To accept the workings of the universe

Article by Ed and Deb, from care2.

were just with Deb’s mother, Anne, in England. On the third day we were
invited for tea at the House of Lord’s (more of that below) and were
preparing to catch a train to London. In a bit of a rush we were
quickly downing breakfast when the toast got burnt. We watched in
amusement as Anne took a deep breath and simply said, “Oh dear, burnt
toast,” calmly tossed it in the trash and put a fresh slice of bread in
the toaster.

Few of us usually have such a reaction to burnt toast, especially
when we are in a hurry. But Deb’s mom displayed the same attitude of
calm acceptance later that day when we were having tea in London. Now,
being invited to the House of Lords does not happen every day, but we
were there to discuss a meditation project with one of the younger
Lords. It is a stunningly beautiful old building, seeped in history and
tradition and was a real treat for Ed, who grew up in the Bronx. We sat
in the chambers and listened to the debate; we walked through the
Queen’s robbing room where her throne sits; and then we went for tea.

Tea in the regal Tea Rooms sounds quintessentially English and we
fully expected it to be of good English quality. The room was
spectacular, the service was everything we could have wanted, but the
cakes were not—they were boring, dry, commercial and cheap—not good
Brit fare at all. All we could do was swallow distastefully and
continue our conversation.

Accepting and simply being with what is, is a quality that Deb’s
mother has perfected. It showed itself as she delicately ate her most
unappetizing chocolate éclair. It is a quality that we can continue to
learn in every moment that does not go our way. But, instead, we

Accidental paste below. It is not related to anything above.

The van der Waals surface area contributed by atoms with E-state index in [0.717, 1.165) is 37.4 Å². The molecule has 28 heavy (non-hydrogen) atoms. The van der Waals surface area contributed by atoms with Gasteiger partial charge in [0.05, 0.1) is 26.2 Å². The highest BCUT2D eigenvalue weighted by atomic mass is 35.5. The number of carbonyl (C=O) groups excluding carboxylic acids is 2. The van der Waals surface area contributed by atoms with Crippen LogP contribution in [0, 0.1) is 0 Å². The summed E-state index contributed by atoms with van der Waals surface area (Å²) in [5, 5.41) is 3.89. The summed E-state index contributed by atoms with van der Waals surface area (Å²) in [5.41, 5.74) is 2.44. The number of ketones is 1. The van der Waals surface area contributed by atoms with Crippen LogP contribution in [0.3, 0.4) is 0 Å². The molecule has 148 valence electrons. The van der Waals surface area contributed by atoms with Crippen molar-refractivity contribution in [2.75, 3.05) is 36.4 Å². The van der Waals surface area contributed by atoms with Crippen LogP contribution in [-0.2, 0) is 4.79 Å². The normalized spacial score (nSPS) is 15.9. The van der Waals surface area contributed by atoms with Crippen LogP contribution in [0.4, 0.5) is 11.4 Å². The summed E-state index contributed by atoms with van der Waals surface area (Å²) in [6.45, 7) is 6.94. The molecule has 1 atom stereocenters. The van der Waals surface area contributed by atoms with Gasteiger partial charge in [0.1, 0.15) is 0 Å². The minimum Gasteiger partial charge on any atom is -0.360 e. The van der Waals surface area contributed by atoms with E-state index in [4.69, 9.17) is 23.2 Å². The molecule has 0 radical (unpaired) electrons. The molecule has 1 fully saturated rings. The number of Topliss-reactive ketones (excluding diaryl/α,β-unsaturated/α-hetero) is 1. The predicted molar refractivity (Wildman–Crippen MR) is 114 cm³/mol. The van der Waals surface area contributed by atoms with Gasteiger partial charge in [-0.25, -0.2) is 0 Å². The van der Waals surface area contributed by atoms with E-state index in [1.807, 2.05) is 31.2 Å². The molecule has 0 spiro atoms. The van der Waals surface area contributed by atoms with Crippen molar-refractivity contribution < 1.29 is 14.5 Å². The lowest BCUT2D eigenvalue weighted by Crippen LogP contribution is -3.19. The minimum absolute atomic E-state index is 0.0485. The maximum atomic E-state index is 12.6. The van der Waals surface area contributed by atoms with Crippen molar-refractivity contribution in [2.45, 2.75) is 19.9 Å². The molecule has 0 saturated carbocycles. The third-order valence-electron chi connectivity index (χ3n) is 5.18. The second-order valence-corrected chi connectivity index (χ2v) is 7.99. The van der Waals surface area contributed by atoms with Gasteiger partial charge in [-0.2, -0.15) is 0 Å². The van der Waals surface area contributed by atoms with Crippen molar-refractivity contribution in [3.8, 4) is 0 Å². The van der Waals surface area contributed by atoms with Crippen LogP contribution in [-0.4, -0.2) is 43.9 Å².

usually spend most of our time wishing that things were different –
whether it is the big things like our partner or job, or the smaller
things like the weather, burnt toast, or chocolate éclairs.

When we resist what is then we create more suffering for ourselves,
as there is a constant, underlying dissatisfaction, otherwise known as
the “If Only…” syndrome: if only this, that or the other happened, then
I could be happy. If only so-and-so would change his or her behavior /
lose weight / find a job, then I could be happy. If only I had more
money / a bigger house / went traveling / had a good lover, then I
could be happy. We were teaching a workshop and a participant, Mary,
said she could only be happy when her children were happy. The list is
endless. You can fill in the blank spaces for yourself.

Accepting what is, as it is, does not mean that we are like doormats
and get passively walked over by all and sundry. Rather, it means
recognizing that what happened even just a second ago can never be
changed, it is letting the past be where it is so it does not take over
the future. We make friends with ourselves and our world. At the same
time we can also make changes wherever necessary, working toward a
saner and more caring present. We can either make a song and dance
about burnt toast and get even more stressed, or we can take a deep
breath and put a fresh slice of bread in the toaster.


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